As you'd expect from a game about looting ancient temples, the architects of these places are not amused at the idea of their culture's treasures being pillaged. Beyond the direct approach of enemies to shoot Super Archaeologist Simulator is loaded with a variety of puzzles to really make the experience a unique one. There's the "Traveler's Curse" in Mexico where each tile stepped on turns into a solid wall forcing you to find a route an collect numerous keys. In Egypt there's a very clever puzzle where different colored boulders are turned into conveyors and you have to find a way to route another boulder to a target. It's a lot of fun, though a bit inconsistent as which conveyor gets priority will depend on what game tick you activate the device on. Puzzles feel fair and aren't overwhelming. Careful though! Commodore takes the more traditional approach of providing warnings to save before taking on a puzzle and isn't afraid to just let the player soft-lock themselves and have to restart if they make a fatal error. Some puzzles could have done with a reset button instead, but not all of them could potentially reset easily.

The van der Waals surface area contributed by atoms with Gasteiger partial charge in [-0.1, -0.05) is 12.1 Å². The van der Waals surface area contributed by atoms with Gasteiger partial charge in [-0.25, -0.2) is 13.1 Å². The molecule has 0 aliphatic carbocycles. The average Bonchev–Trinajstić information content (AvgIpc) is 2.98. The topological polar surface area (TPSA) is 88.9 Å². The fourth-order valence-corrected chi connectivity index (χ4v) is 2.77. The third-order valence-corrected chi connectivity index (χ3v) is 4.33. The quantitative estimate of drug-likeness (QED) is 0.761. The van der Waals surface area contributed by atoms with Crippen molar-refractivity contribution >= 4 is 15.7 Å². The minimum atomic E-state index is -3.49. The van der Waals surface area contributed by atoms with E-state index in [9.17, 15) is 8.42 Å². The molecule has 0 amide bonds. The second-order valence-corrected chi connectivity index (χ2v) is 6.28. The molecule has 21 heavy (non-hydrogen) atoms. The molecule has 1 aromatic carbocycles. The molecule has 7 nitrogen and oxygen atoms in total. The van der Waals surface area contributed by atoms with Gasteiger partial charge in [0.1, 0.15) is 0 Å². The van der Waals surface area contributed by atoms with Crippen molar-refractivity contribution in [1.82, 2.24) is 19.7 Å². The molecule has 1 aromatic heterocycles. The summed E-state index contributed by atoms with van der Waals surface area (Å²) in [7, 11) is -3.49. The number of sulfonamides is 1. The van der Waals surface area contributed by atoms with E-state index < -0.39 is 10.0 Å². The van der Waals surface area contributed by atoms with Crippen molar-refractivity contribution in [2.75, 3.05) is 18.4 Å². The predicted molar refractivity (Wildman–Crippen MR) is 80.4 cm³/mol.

These are more of the bigger puzzles. The kind of things that have an entire board dedicated to them. The temples aren't without smaller traps to disarm either. Often times setting them off is mandatory to proceed so don't be too surprised if you need pin down a moving sentry gun, outrun a spiked wall, or just defeat all the enemies in a room. A lot of these are pretty traditional temple-fodder you'd expect in any game with this theming which makes many of them pretty obvious. You'll never believe what happens when you pick up a key off a pedestal in a room full of statues that look like lions and tigers. The basic elements of ZZT lend themselves quite nicely of course to mazes of boulders and some simple pusher and slider mechanisms to untangle. You should always tread carefully through the temples lest you get yourself stuck! For those who get queasy at slider puzzles there's no real need to fear. They're all pretty small contraptions. Any rube can get through them without too much effort. They're a small component and never will you find yourself spending the entirety of a board unraveling one.
Overall, Super Archaeologist Simulator is an exciting adventure from start to finish. Commodore is no stranger to quality ZZT games and for those who want to scratch a nostalgic itch without being reminded of the blemishes common to early ZZT worlds, this one is a no-brainer. If you don't have any nostalgia for older ZZT worlds don't overlook this one! Combining classical design with modern sensibilities, Super Archaeologist Simulator provides plenty of fun and can just as easily serve as an introduction to the appeal of early ZZT worlds even if you won't be reloading a saved game as frequently.